1b. Google Desktop Search

    I recommend (1a), amazingly, because once you've located and installed all the third-party IFilters - including one(s) for PDF files - WDS will be able to index and make searchable MANY more files than GDS (in my case, about THREE TIMES as many). If the original PDFs from which so much of the binder material was printed are still available, then your effort with the following is greatly reduced.

    2. Good major-manufacturer scanner

  • The University of Oklahoma participates in JSTOR:

    http://www.jstor.org/ [jstor.org]

    They also appear to be EBSCO participants:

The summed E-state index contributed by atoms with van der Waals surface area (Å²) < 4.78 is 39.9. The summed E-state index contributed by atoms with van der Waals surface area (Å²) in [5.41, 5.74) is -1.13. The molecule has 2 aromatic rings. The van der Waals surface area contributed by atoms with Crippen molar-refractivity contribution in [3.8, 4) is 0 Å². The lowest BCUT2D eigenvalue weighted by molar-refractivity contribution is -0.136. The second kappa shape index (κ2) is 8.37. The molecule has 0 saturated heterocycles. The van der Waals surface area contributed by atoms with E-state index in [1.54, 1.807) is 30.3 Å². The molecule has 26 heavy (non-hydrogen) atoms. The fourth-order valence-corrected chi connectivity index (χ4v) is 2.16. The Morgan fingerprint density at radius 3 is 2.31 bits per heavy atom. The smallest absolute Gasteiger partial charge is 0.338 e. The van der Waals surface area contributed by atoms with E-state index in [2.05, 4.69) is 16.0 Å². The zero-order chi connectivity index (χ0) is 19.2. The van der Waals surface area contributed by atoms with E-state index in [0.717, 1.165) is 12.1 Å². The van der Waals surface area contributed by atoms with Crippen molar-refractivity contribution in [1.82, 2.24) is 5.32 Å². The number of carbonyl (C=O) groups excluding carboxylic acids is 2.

http://search.ebscohost.com/ [ebscohost.com]

    I'm pretty sure "the 20th century" is right there already, if you can drag him to the library.

    Note: This isn't going to work for people not affiliated with an institution. Both of these services make paper journal content available online for subscription fees paid by the institution (or business), so unless you are in the "bog boy clique", you're not going to have acc

  • Since you only have one person that needs to access the files I would just use Desktop Search. Personally I like Google Desktop ( http://desktop.google.com/ [google.com] ) & Copernic Desktop Search ( http://www.copernic.com/en/products/desktop-search/index.html [copernic.com] ). Here is an article reviewing some of them - http://lifehacker.com/400365/five-best-desktop-search-applications [lifehacker.com].

    The main thing that you need to do is OCR the documents when you scan them in (You can convert non-OCR PDFs into OCR PDFs but I don't know any